This free coaching is available to all; the RORC's aim simply to help raise the level of UK yacht racing. "This is not something that is just focussed on the sharper end of the fleet - it is focussed on all the fleet regardless of their level," confirms Stone.

However the coaching is optional. To receive it crews competing must register for it with the RORC beforehand, when they can also specify anything they need the coaches to address.

The coaching is not just on the water. The RORC and North Sails are paying for drone footage of the racing to be taken. This are a key part of Friday and Saturday's debriefs, led by Jim Saltonstall, at the RORC Cowes Clubhouse.

Making their way from Brighton to Cowes for the RORC Easter Challenge for a third consecutive year is Andy Williams and the crew of the Max Fun 35, Mad Max. Williams explains of their participation: "We find the crew listen to the coaches much more than they do from us! A great one is weight distribution on the boat. We are forever trying to get the crew to switch on to that and when they hear it from Jim Saltonstall on the water or in the debriefs they listen. Similarly with tips about spinnaker handling. Also for fine sail set it has been a great help. Particularly the North sails guys help you think through that - even though we don't have North Sails!"

Since coming to the RORC Easter Challenge Williams says they have started to see great improvements in their results. "In 2016 we would have been at the back of the fleet and struggling to keep up with some of the local boats. Now we are up with them and we put a huge amount of that down to the benefit of doing the Easter Challenge." This year they will be asking the coaches to address them with coaxing the best VMG downwind out of their A-sail equipped boat.

The Easter Challenge marks the start of one of the most challenging and ambitious seasons for the RORC, including the combined IRC Europeans and Commodores' Cup in the Solent in June and the Sevenstar Round Britain and Ireland Race in August.

Racing at the RORC Easter Challenge is run by two time Olympian and two time Etchells World Champion Stuart Childerley on the Solent: Up to three races a day will include windward-leewards, reaching starts and round the cans courses.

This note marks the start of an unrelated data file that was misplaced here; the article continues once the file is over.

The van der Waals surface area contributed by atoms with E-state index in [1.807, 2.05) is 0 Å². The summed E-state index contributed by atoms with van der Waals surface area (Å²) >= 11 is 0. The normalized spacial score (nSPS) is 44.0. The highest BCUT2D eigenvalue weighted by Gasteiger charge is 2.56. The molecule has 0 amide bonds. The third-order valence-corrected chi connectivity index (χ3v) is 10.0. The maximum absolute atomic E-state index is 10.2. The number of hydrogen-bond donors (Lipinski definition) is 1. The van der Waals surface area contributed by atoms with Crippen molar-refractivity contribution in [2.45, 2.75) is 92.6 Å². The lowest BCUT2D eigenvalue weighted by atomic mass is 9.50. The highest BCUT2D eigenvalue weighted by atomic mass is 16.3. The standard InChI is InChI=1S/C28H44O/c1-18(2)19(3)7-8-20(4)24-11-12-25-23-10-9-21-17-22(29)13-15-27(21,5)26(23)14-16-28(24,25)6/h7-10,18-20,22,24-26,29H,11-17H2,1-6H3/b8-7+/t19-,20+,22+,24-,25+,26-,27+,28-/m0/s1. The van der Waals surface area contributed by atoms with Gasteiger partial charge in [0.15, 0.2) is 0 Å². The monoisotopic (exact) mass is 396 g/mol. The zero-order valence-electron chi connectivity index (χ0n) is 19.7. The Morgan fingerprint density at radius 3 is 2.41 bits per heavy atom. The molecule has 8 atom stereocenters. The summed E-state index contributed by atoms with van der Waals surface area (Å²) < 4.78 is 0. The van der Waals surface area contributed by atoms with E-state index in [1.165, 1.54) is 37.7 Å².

Published in RORC

Less than a fortnight after he’d been declared the Afloat.ie/Irish Sailing/Volvo Sailor of the Year 2017 in Dublin, Conor Fogerty of Howth Yacht Club was back on the podium in Antigua, having been declared runaway winner of Class 3 in the RORC Caribbean 600 2018.

Fogerty had experienced exceptionally heavy weather when he achieved his outstanding solo success of 2017 in winning the Gipsy Month Trophy in the OSTAR with his Sunfast 3600 Bam!. But far from being sunlit therapy to counteract memories of that experience, the 2018 sailing of the RORC Caribbean 600 was the toughest yet in all its ten years. However, Fogerty and his crew of Howth clubmates battled on to a huge class win and an exceptionally good overall placing for the second-smallest boat in the fleet in what was undoubtedly a big-boat race.

conor fogertys bam2Conor Fogerty’s Bam! during one of the gentler stages on her way to a very clearcut win in Class 3 in the mostly rough RORC Caribbean 2018

Published in Sailor of the Month

With winter still clinging like a hyper-cold limpet in northern latitudes, the prospect of balmy breezes and warm seas in the tenth annual RORC Caribbean 600 in late February seemed like the perfect prospect for escape and sport writes W M Nixon. After all, Irish sailors look on it with a certain proprietorial pride, with Adrian Lee’s Cookson 50 Lee Overlay Partners (Royal St George YC) winning the inaugural race overall in 2009.

Sea, sun, scenery and sailing – you have all that guaranteed for starters, even if only to enjoy it vicariously in following the event on many information streams. But then, as the start time approached at 11am local time Antigua on Monday 19th February, the growing entry list indicated an increasingly high quality lineup, with many powerful big boats and a swathe of professional crew.